TSMC's Hu sees earlier entry for FinFET
San Francisco - Once deemed a down-the-road technology, FinFETs could instead see use as early as the 65-nm process node, one of their pioneers believes.
Calvin Chenming Hu, chief technology officer of Taiwan Semiconductor Manufacturing Co. Ltd., said the industry's failure to prove out a reliable high-k gate stack that limits leakage current for planar transistors could be one reason to go to three-dimensional structures early.
Hu, for many years a distinguished researcher at the University of California at Berkeley before joining TSMC in 2001, helped a Berkeley team develop prototypes of the FinFET, a vertical transistor structure with a fin-like channel.
FinFETs have been looked upon as a way to scale down to 10-nanometer gate lengths after planar transistors ran out of steam.
But Hu said that the need to optimize transistor performance and leakage current could drive an early use of FinFET devices.
"I think the FinFET is going to be used, but not wholesale," Hu said. "There won't be a chip where you look in and every transistor is a FinFET. No, it will be used selectively where the performance requires it. I think it could come as early as the 65-nm node."
That assessment is ahead of most other predictions. At IBM and other companies, the first introduction of the FinFET is put at the 45-nm node or later, largely because the EDA tools needed for layout would have to be altered.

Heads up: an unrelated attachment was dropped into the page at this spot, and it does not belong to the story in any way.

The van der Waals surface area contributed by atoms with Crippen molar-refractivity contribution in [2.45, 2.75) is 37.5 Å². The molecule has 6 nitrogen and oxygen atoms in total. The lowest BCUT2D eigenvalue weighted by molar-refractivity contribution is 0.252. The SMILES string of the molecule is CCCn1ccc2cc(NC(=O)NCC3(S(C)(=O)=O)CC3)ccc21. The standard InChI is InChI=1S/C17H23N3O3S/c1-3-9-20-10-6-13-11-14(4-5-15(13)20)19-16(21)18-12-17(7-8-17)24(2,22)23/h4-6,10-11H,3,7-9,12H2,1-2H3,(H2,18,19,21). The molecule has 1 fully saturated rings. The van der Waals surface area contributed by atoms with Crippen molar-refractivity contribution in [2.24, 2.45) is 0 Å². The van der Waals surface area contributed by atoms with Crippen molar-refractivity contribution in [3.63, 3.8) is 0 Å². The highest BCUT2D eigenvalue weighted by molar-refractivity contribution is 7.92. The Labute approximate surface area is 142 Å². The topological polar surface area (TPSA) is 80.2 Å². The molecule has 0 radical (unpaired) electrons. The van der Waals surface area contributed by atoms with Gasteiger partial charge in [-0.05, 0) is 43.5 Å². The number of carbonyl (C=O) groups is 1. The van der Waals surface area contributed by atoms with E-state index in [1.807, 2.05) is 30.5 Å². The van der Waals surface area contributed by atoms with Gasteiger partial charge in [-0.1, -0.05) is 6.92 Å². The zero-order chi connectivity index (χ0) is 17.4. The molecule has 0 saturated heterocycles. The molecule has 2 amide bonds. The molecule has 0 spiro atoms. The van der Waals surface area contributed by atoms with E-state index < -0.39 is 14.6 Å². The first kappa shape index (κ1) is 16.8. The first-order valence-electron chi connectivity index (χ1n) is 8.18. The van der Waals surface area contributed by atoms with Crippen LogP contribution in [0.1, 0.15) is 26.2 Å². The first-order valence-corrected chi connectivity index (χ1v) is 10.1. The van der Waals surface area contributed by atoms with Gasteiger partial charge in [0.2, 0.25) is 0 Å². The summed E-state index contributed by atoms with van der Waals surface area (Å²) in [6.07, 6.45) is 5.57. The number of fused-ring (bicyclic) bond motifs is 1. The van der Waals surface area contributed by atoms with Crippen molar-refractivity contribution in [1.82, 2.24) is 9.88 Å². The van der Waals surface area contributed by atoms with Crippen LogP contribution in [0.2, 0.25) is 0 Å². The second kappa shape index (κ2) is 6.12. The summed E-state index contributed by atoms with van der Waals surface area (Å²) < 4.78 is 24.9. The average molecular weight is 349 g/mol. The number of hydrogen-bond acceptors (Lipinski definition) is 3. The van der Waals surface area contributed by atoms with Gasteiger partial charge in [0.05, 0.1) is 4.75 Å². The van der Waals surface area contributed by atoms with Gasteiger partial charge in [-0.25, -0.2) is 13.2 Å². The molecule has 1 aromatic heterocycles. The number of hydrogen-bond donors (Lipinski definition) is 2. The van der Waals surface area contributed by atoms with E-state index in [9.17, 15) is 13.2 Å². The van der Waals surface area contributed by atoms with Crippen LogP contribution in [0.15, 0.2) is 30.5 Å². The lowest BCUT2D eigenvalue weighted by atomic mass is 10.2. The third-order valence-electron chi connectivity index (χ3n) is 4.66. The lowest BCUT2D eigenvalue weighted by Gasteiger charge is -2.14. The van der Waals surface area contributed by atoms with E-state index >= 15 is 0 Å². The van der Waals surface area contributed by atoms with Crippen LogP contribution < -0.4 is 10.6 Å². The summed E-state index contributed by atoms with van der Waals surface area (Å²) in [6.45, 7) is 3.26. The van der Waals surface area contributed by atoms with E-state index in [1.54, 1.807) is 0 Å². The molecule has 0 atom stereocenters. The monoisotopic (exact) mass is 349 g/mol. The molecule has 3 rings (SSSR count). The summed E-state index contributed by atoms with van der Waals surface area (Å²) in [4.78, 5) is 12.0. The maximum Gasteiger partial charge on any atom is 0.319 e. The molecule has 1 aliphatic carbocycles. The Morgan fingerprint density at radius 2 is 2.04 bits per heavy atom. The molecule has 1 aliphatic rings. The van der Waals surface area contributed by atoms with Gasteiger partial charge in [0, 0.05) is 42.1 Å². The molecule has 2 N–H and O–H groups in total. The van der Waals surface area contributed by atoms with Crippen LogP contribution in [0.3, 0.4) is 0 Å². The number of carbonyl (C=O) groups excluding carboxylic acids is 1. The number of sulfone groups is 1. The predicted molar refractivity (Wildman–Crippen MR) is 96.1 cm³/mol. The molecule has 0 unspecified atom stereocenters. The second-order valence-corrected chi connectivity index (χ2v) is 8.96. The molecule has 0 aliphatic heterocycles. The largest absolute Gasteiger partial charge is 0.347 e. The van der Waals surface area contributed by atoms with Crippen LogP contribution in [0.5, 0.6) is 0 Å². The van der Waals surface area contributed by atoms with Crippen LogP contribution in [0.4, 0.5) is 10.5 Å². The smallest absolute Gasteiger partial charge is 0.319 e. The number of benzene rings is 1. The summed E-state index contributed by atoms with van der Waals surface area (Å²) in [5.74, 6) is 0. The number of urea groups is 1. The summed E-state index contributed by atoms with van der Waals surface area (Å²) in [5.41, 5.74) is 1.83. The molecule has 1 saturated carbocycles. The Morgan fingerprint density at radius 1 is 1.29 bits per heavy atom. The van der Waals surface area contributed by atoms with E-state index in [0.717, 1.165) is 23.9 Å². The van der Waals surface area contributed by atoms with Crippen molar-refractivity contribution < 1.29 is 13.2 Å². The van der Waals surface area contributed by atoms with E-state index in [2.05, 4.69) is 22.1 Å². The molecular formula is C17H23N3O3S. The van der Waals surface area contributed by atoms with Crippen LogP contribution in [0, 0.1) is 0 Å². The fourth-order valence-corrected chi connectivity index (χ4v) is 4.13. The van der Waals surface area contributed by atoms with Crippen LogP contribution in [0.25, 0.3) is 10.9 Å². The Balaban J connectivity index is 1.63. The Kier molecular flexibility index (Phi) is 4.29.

But as problems with gate oxides multiply, including setting the threshold voltage and dealing with carrier mobility, enthusiasm for the FinFET has increased.
At the 2002 International Electron Devices Meeting, Advanced Micro Devices Inc. announced the world's smallest double-gated FinFETs at the time, with gates measuring just 10 nanometers.
TSMC engineers described a complementary pair of "Omega-shaped" FinFET transistors on a 25-nm process at the same 2002 IEDM. The 25-nm process node is scheduled for production in 2009.
And at June's Symposium on VLSI in Kyoto, Japan, Intel said that further progress with a trigate transistor structure with 30-nm critical dimensions could come into use as early as 2007. The vertical trigate transistor structure provides high drive current, low leakage current and a minimum of manufacturing difficulties, Intel said.